MEMBERS of one of the oldest curling clubs in the world are celebrating its bicentenary by sweeping back the years.
Players from Denmark and Sweden will join Scots at Murrayfield Curling Rink today to mark the 200th anniversary of Penicuik Curling Club – with a contest dressed in period costume.
Sir Robert Clerk, honorary club patron and owner of the Penicuik Estate, where the first Grand Match was played 150 years ago, will play the first stone before the 130 curlers do battle.
Curlers at the Bicentenary Bonspiel will be kitted out in outfits inspired by a painting of the event at the High Pond on the estate on January 15, 1847. The club itself was founded on January 20, 1815.
Club president Jim Ramsay said it had helped shape the history of curling across the world and was as popular now as it has ever been.
He said: “There was curling in Penicuik from the middle of the 1700s, but it wasn’t until 1815 that the people decided to get a curling society together and called it Penicuik Curling Club.
“It was really the gentry who played it first, but then the club was formed by a local innkeeper and tradesmen, so it was open to people who worked on the land as well. From then on it went from strength to strength.
“They were the major people behind the formation of the Royal Caledonian Curling Club, which influenced curling throughout the world.
“We’ve got a lot of history behind us, but we are still a very strong and sociable club today.”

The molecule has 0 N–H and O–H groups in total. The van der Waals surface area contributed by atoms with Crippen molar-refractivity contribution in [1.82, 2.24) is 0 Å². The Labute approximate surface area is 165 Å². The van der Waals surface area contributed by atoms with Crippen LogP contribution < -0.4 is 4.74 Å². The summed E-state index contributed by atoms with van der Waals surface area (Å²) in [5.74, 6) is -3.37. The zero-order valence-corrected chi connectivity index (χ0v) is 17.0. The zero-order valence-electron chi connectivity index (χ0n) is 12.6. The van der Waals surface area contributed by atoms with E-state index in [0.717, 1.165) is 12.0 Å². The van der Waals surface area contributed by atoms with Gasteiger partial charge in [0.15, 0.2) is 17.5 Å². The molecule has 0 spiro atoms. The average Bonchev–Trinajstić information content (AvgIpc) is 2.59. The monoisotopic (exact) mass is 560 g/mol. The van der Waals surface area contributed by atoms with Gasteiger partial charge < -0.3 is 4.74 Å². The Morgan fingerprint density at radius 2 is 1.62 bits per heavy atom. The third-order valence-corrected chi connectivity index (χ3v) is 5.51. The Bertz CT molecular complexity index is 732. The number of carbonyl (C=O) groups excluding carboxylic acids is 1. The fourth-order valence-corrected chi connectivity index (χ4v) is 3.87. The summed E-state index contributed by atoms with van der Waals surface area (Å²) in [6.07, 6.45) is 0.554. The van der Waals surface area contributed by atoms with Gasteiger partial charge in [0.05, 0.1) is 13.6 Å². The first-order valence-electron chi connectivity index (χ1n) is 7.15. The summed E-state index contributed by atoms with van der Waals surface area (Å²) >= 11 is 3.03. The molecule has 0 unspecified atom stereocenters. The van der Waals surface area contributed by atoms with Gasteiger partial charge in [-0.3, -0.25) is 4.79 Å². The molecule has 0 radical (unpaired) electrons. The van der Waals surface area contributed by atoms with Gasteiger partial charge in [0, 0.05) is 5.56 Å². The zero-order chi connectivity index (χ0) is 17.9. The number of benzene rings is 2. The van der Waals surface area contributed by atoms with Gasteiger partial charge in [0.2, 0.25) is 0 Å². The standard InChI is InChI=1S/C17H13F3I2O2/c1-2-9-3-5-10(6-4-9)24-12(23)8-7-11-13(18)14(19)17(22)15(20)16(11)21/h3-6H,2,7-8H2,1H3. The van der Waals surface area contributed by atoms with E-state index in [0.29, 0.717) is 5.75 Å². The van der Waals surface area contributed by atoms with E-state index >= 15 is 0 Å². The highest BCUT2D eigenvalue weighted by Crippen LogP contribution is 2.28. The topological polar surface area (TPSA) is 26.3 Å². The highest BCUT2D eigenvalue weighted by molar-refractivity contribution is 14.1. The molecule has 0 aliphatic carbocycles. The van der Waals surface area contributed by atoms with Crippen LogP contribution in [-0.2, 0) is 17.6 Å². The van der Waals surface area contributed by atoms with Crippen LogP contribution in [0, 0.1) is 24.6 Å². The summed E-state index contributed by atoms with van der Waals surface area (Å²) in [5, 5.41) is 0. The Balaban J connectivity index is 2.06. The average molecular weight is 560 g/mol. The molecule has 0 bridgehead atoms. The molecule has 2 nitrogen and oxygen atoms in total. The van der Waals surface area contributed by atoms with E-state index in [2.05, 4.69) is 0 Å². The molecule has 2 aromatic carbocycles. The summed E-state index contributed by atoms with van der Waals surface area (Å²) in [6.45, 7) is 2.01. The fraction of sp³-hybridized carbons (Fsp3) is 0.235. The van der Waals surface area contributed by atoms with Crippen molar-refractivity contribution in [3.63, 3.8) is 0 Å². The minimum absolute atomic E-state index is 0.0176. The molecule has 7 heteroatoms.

The club now has about 60 members, ranging from being in their 20s to 70s, and meet regularly at Murrayfield.
Curling is one of the oldest continually played games in the world, and has its roots in the farming communities of lowland Scotland, played outdoors, on lochs and ponds.
When conditions allow, the club still plays on the Low Pond, a short distance from the location of the historic match.
There are now 52 countries registered in the World Curling Federation with approximately 1.5 million players from nations as diverse as Brazil, China, Kazakhstan and Russia.
“It’s a big thing throughout the world, probably bigger than it is in Scotland,” he said.
“That’s why we’ve got people from Denmark and Sweden here joining in the celebrations. It’s a very sociable sport, gentlemanly as there’s not a lot of cheating that goes on, you congratulate each other when you have a good stone and commiserate when you’ve not.
“There’s usually a drink at the end of it too.”
Yesterday they enjoyed a tour of Penicuik House and the pond where it all began.
Emma Peterson, 65, from Sweden, said: “Curling is a very nice sport to get new friends that last forever. We started to travel here in 2007 from Helsingborg and I’ve been privately since 1977 so it feels like I’m coming home.”